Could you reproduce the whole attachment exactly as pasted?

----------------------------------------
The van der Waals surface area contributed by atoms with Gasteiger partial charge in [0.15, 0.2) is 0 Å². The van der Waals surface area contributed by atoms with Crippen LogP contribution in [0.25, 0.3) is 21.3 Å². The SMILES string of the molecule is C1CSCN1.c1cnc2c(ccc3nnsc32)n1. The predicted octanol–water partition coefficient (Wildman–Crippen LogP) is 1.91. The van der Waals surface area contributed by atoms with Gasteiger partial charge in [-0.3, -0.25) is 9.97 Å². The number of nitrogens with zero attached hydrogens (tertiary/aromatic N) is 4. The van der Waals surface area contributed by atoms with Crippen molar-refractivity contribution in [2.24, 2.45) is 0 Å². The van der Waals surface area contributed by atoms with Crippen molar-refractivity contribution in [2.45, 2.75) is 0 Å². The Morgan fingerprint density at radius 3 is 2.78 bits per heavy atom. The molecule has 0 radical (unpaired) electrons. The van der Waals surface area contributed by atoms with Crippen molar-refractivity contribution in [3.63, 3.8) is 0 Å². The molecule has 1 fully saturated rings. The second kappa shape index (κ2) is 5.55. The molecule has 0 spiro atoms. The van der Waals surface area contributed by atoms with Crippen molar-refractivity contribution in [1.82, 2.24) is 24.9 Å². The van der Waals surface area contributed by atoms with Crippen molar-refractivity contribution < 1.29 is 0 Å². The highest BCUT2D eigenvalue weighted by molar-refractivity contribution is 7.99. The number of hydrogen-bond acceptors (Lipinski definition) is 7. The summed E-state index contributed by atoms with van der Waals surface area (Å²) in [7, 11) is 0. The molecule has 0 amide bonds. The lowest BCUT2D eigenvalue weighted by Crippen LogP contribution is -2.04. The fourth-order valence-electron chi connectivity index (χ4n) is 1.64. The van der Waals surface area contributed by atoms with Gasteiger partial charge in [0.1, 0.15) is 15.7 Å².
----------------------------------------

The van der Waals surface area contributed by atoms with Gasteiger partial charge in [0.15, 0.2) is 0 Å². The van der Waals surface area contributed by atoms with Crippen LogP contribution in [0.25, 0.3) is 21.3 Å². The SMILES string of the molecule is C1CSCN1.c1cnc2c(ccc3nnsc32)n1. The predicted octanol–water partition coefficient (Wildman–Crippen LogP) is 1.91. The van der Waals surface area contributed by atoms with Gasteiger partial charge in [-0.3, -0.25) is 9.97 Å². The number of nitrogens with zero attached hydrogens (tertiary/aromatic N) is 4. The van der Waals surface area contributed by atoms with Crippen molar-refractivity contribution in [2.24, 2.45) is 0 Å². The van der Waals surface area contributed by atoms with Crippen molar-refractivity contribution in [2.45, 2.75) is 0 Å². The Morgan fingerprint density at radius 3 is 2.78 bits per heavy atom. The molecule has 0 radical (unpaired) electrons. The van der Waals surface area contributed by atoms with Crippen molar-refractivity contribution in [3.63, 3.8) is 0 Å². The molecule has 1 fully saturated rings. The second kappa shape index (κ2) is 5.55. The molecule has 0 spiro atoms. The van der Waals surface area contributed by atoms with Crippen molar-refractivity contribution in [1.82, 2.24) is 24.9 Å². The van der Waals surface area contributed by atoms with Crippen molar-refractivity contribution < 1.29 is 0 Å². The highest BCUT2D eigenvalue weighted by molar-refractivity contribution is 7.99. The number of hydrogen-bond acceptors (Lipinski definition) is 7. The summed E-state index contributed by atoms with van der Waals surface area (Å²) in [7, 11) is 0. The molecule has 0 amide bonds. The lowest BCUT2D eigenvalue weighted by Crippen LogP contribution is -2.04. The fourth-order valence-electron chi connectivity index (χ4n) is 1.64. The van der Waals surface area contributed by atoms with Gasteiger partial charge in [0.1, 0.15) is 15.7 Å².